Here’s a little known story you may not have heard about.
On Saturday 17th July 1880, some 142 years ago, a railway accident of alarming character happened near High Blantyre Station on the Strathaven branch of the Caledonian Railway.
The train was timed to leave Hamilton Central at 1.55pm for Strathaven and at that time it consisted of 6 vehicles extra well filled with passengers owing to the Glasgow Fair holidays. There was over 100 passengers on board.
All went well until the train came to Auchinraith, a short distance on the Hamilton side of High Blantyre and when going slowly up the hill, (which is now the sliproad on to the Expressway across from Lidl), the engine suddenly left the rails, crashed down the embankment which then was about 10 feet deep.
Despite the fact the train had only been going at around 15 miles an hour, the engine turned over on its side. Along with the derailed engine, there was dragged down, also a large composite carriage which also toppled on to its side.
The third carriage, still coupled was partially drawn also over the bank, the back of it somehow staying on the rails.
The engine driver extricated himself by one side of the engine, and the fireman had leapt off at the other, but both were scalded by the steam issuing from the disabled locomotive. One of the compartments of the composite carriage next to the engine was occupied. It had contained three gentlemen. Dr Lennox of Hamilton, Mr Gebbie an advocate from Edinburgh and Mr Leadbetter of Jedburgh. They were all considerably stunned but little injured otherwise. The engineman was taken to Strathaven and the fireman to Mothwell, to which places they each belonged. No serious consequence of the scalding was anticipated.
The Auchinraith railway accident was at once telegraphed to Mr Kirkpatrick, station superintendent of Hamilton Central who proceeded to the scene with an engine and further set of carriages, to which the Strathaven passengers were at once transferred.
The upline only being blocked, they were with comparatively trifling delay conveyed to their destination, each with a tale to tell. As the down line was clear, the traffic suffered little disruption that day.
The Auchinraith Railway accident was attributed to the bulging out of the rails at that point owing to extreme summer heat, causing the metal rails to expand. The rails were steel of the heaviest weight. Experienced railwaymen present, while saying they had seen rails twisted by the sun, were unaware of any previous accident of this cause. On examination of the downline it was discovered at a point forty yards distant from where the accident occurred that the rails were bulged out 8 inches from their original position and had carried the sleepers with them. The bent rails were laid aside for examination of the Government Inspector. Before the accident, the engine driver although on the outlook saw nothing wrong ahead. The guard says that the train was not going more than 10 miles per hour and the belief is that had the speed been double, as it might have been, the results would have been appalling for the carriages behind. Work commenced the very next day to lift up the engine and restore the railway, concluding that task the same day.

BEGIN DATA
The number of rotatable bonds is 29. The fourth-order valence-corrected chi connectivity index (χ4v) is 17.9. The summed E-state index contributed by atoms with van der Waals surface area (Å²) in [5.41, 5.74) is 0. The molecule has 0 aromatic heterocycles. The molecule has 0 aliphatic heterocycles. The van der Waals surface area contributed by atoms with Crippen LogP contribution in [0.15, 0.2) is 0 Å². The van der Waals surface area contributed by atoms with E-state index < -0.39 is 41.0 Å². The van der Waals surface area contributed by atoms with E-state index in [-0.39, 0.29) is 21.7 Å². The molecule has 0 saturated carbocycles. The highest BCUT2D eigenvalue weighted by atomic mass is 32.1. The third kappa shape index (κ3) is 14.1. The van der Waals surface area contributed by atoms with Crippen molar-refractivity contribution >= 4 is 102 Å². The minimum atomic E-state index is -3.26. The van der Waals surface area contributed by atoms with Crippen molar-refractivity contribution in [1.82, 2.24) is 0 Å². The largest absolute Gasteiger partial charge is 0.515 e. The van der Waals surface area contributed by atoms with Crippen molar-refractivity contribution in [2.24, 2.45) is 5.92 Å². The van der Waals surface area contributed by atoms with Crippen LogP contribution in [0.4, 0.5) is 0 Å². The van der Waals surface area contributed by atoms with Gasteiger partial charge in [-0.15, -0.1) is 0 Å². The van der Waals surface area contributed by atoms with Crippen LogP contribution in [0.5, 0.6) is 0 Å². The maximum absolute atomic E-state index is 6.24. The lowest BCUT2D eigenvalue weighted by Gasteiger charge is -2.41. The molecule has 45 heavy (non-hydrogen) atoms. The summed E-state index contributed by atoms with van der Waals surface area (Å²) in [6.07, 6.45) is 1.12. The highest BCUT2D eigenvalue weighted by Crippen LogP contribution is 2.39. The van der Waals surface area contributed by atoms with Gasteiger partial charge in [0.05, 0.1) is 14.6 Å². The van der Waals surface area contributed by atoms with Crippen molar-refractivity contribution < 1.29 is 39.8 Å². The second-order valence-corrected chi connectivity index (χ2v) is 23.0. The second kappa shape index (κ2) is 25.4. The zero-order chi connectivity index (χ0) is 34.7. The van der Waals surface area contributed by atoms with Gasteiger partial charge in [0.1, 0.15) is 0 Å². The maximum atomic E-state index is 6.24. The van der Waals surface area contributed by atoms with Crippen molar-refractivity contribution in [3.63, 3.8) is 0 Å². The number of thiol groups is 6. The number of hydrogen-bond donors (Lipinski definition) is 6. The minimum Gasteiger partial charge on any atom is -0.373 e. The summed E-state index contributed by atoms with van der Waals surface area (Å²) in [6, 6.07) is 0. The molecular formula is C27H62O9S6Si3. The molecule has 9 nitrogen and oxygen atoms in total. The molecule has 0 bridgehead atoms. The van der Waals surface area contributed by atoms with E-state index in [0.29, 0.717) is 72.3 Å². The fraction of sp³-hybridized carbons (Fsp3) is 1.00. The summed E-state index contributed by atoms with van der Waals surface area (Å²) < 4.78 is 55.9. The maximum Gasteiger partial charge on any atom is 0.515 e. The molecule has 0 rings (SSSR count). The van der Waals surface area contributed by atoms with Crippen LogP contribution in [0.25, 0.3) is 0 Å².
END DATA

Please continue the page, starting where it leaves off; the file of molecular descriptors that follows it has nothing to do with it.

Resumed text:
List of 11 people injured –
1. Jas G Leadbetter of Wester House Edinbugh shaken and ankle sprained.
2. Francis Gebbie, advocate Edinburgh shaken.
3. Dr Lennox of Hamilton shaken and slightly cut on left arm.
4. Archibald Millar, child son of Agnes Millar Carmunock slightly cut.
5. Peter Hill, collier of Dick’s Land Bellshill, shaken and leg sprained.
6. Clark of Stonefield Blantyre , head cut.
7. Anne Reid, girl of 15 bruised on back and shaken.
8. Christina Park, Factory Lane Rutherglen slight bruise of knee.
9. George Johnstone, engine driver scalded on face and back,
10. Chas. Stevenson, scalded on face and hands and bruised on back.
11. A young man who left before his name was ascertained had both eyes injured.
Auchinraith Junction, is pictured 80 years later during the 1960’s.